TIPS from Sustainable Schools Connection is a project of Generation Green, a 501(C)(3) Corporation

Think Small: The best place to get support for your projects is from the families at your school and the businesses they own and/or frequent, so don’t overlook this important one! Remember, your school PTA/Site Council are there to support school projects too.
Think Local: Local businesses (and sometime local branches of larger corporations) are the most likely to invest in the local community – even small donations add up, and collecting gift cards and other items all year for an annual auction or other fundraising event make a big difference. Percent off sales for your school community are a win-win since they also help bring new customers to local retailers and restaurants so many are willing to try this out.
Events: Fundraising events can require lots of work and money to put on, but the earning potential is practically unlimited with some schools earning hundreds of thousands of dollars. Warning: don’t bite off more than you can chew, be sure you have a committee!
Fundraisers: This is a great way to get your whole school community involved, and there are endless choices, but think about what you are selling (and asking your children to sell), and if the message fits in with you/your schools overarching goals, i.e. selling cookies and candy while trying to get students to eat their fruits and veggies can be confusing for them. Be creative, there are many innovative ideas out there – today we will talk about some of them.
Grantmaking – The Foundation Center in SF is the place to get all the information you need on donors of all sizes. You can pay to subscribe to their oneline database or use it for free at their SF center. The WC library has it available for free use also, and you can pay to print your research. Doing your homework pays off – writing proposals is like looking for a job, you want to apply for ones that you qualify for, and that are interesting in what you do. There are many online resources to help you with the process of writing your actual proposals and TFC has free seminars regularly.
Local Foundations: The San Ramon Valley Education Foundation ( and Tri-Valley Community Foundation (www.tvcfoundation.orf) are a great place to start as they are local funders who gives millions or dollars in this community. – an online charity connecting people who want to give to classroom needs., an exciting new nonprofit that helps teachers and schools attract donations to provide supplies from parents, local businesses, alumni and others in the community.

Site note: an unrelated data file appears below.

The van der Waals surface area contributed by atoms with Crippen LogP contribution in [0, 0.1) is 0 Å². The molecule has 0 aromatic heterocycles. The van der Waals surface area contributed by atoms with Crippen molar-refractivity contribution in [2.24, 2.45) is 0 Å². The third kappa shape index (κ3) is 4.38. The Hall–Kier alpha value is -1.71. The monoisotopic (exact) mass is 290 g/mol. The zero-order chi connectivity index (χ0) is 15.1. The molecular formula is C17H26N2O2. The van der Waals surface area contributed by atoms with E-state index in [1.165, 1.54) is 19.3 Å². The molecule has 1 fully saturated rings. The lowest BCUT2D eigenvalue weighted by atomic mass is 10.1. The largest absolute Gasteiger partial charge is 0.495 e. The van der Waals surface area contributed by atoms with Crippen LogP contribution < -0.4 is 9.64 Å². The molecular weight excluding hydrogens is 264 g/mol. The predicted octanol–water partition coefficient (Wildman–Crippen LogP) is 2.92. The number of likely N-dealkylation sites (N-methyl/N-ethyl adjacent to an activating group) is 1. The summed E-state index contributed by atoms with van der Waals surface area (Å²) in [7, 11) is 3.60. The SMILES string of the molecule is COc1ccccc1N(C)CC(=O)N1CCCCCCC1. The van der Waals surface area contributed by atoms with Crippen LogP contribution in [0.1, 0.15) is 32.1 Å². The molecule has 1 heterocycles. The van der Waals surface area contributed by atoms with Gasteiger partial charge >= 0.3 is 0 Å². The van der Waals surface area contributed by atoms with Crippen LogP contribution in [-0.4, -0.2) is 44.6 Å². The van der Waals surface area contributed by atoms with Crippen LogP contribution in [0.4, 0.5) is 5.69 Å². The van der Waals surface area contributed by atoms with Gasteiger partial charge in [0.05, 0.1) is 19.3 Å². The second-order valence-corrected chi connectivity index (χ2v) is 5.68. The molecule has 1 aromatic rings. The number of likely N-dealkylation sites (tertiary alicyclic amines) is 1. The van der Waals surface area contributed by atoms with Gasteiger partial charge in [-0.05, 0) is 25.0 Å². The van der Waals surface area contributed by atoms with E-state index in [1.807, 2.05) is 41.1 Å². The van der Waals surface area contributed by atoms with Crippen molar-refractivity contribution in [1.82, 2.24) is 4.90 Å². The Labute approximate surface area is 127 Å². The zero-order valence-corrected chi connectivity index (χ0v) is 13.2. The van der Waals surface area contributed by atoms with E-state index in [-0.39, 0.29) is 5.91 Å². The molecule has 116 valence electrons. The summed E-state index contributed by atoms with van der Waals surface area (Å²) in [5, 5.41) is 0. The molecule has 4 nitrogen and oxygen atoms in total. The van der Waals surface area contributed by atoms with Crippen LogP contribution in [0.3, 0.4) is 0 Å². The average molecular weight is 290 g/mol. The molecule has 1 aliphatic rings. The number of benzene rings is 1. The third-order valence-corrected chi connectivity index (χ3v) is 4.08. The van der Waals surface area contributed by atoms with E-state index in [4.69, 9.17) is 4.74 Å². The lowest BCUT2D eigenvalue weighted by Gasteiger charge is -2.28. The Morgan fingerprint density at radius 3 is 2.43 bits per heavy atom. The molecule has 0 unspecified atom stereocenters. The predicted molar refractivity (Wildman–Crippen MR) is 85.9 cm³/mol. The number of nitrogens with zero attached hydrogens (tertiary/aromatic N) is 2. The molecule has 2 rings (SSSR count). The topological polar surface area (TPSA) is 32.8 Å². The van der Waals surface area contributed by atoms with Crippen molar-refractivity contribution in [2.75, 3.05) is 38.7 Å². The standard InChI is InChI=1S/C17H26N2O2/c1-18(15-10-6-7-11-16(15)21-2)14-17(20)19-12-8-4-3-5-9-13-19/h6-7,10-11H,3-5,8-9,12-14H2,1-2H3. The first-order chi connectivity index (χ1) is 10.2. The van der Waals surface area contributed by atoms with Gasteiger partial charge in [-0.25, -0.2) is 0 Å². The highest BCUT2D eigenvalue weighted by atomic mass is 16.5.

School Gardens: There are many funders that like to support school gardens because they are such a great way to connect children to the natural world and teach them lifelong lessons about environmental stewardship and wellness issues like exercise and nutrition.

Grant Writing Basics – What to include in your proposal:

1. Cover Letter

  • No more than one page.
  • Organization (who you are and your background briefly), purpose of funding, and the amount of your request should appear in the first paragraph.
  • Include a contact name, phone number and address.

2. Proposal Summary

  • Limit to one page.
  • State the organization making the request and link organizational background to the proposal purpose.
  • State your project purpose.
  • Briefly state how your project will be implemented.
  • State the results you expect from your project.
  • Include your total budget amount, other funds that are committed and the amount of your request.

90% of funding decisions by private donors and foundations will be made by the time the funder finishes reading this page. It must be concise, compelling, and clear!

3. Introduction to the Organization

  • History
  • General Purpose
  • Goals and objectives as they relate to this project, and in overview, as they provide a context for the work you want to undertake.
  • Accomplishments, especially as they relate to this project or to your capacity to provide this project.
  • Service areas and population served.

4. Statement of Problem or Need

  • Use a funnel approach.
  • Start with the generalized problem as it occurs in your community.
  • Move to the conditions which make this a problem.
  • Outline current resources that address this problem and identify gaps in those resources.
  • Identify how your proposal will fill these gaps.

5. Project Goals and Objectives

  • What specific goals are you trying to achieve?
  • What measurable milestones will you reach in meeting those goals?
  • How will you and the funder know that you are making progress towards your goals?

6. Methods and Schedule

  • What actions will you take to achieve your goals?
  • What steps must you take to achieve success?
  • Who will do what? (Include here job descriptions and background statements of staff or the qualifications you will seek in staff for the project. This is true even if “staff” will actually be volunteers.)
  • When will these actions take place?
  • Evaluation Criteria and Process
  • How will you know whether you are achieving your goals?
  • What will you measure to evaluate your progress?
  • What records and information will you keep to allow you to measure your progress?

7. Budget

  • More detail is better than less.
  • Don’t round out if possible. Use bids and estimates whenever you can get them – even if they are informal quotes.
  • Don’t pad your budget. Competent reviewers will know the cost of goods and services, and will understand prevailing wages. If they know you are trying to deceive them on budget, what else will they suspect you of trying to deceive them about?
  • Do include all sources of support – including volunteer time, donated space and borrowed

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